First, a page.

Campaign manager Jim Messina sent out a fundraising appeal Thursday night saying that the proposal, submitted to (and rejected by) a Republican super PAC, “shows in vivid and gruesome detail what the President and all of us are up against.”
He adds, “This is going to be worse than we could have imagined … Pitch in today to fight these attacks and show them this only makes us stronger.”…
These Democratic efforts to promote this unaired attack is a good sign that Wright won’t come up much again this cycle. While Romney’s favorability numbers are increasing, personal likability remains solid turf for Obama. A Wright-oriented attack would likely inspire more enthusiasm in the Democratic base than in the Republican one.
Follow the link for Messina’s full message, including the aside about Obama being branded the, er, “metrosexual, black Abe Lincoln.” Their fundraising last month was fully $10 million off the pace from their haul in March so here he is using a little outrageous outrage to get people to dig deep. More from Politico on why the White House is more chipper about a debate over Rev. Wright now than in 2008:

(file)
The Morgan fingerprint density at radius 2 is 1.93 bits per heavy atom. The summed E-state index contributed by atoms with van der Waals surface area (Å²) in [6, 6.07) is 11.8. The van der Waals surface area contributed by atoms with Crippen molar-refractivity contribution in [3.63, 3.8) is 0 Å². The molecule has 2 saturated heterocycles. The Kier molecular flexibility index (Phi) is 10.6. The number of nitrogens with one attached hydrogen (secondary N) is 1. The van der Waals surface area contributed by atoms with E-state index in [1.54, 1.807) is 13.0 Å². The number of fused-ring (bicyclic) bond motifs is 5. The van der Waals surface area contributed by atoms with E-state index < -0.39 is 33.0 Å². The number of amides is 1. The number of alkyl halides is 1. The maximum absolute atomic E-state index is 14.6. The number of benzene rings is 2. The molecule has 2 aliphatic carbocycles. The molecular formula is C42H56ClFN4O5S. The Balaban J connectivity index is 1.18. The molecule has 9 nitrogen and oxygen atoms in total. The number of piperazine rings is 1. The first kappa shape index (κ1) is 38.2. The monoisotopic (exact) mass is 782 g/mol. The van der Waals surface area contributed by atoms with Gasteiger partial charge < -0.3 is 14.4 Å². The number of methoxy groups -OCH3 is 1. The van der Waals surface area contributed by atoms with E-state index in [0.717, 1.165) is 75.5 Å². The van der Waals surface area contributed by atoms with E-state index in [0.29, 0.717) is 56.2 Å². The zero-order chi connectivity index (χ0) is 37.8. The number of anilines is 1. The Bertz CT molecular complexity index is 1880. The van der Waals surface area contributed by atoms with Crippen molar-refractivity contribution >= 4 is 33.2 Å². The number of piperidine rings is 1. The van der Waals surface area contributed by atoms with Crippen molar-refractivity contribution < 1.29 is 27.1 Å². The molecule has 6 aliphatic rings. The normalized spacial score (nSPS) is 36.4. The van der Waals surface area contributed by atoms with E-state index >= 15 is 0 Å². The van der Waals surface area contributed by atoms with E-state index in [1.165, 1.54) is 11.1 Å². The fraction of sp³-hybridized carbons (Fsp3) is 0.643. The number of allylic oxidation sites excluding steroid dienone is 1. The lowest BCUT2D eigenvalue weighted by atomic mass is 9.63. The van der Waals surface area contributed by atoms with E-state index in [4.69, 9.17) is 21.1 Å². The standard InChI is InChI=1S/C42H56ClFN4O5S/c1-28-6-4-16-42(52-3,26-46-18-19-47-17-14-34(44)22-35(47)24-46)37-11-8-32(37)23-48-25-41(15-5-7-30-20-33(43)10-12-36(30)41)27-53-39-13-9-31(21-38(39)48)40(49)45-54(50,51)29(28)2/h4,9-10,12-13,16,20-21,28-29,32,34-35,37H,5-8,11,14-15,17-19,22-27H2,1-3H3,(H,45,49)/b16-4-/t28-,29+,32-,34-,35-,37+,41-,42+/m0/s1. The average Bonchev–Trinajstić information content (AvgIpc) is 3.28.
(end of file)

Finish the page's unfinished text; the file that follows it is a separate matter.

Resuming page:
[A] discussion of race also reinforces the historic nature of Obama’s presidency. The election of the first black president was a profoundly meaningful moment for African Americans and an aspirational vote for others. To remind those voters of the history they made — particularly through crude attempts at using Obama’s race against him — is to make them wonder whether they want to turn out the first black family from the White House…
Ken Khachigian, a senior adviser and chief speechwriter to Ronald Reagan, argued that Obama’s campaign has more incentive to discuss race in 2012 than it did in 2008 because then it was an open question whether the American public could select a black man as president. He likened the Obama campaign’s sharp response to the Times story to watching Jimmy Carter invoke Reagan’s “bigotry” in 1980.
“They will want to raise it if they can find anything to divert, whether it’s on racial issues or anything else. They’ll try to find a way to get people’s minds off the economy,” Khachigian said.
Here’s Romney’s new ad, which is effective and very much in line with what he wants to talk about for the next six months. Exit quotation from Alma Adams, a North Carolina Democratic state representative whose party is surely above Wright-style religious attacks: “From what I understand about the Mormon faith you can have multiple wives. That’s sort of a contradiction. There are questions about who Romney is and what he believes in terms of that particular issue.”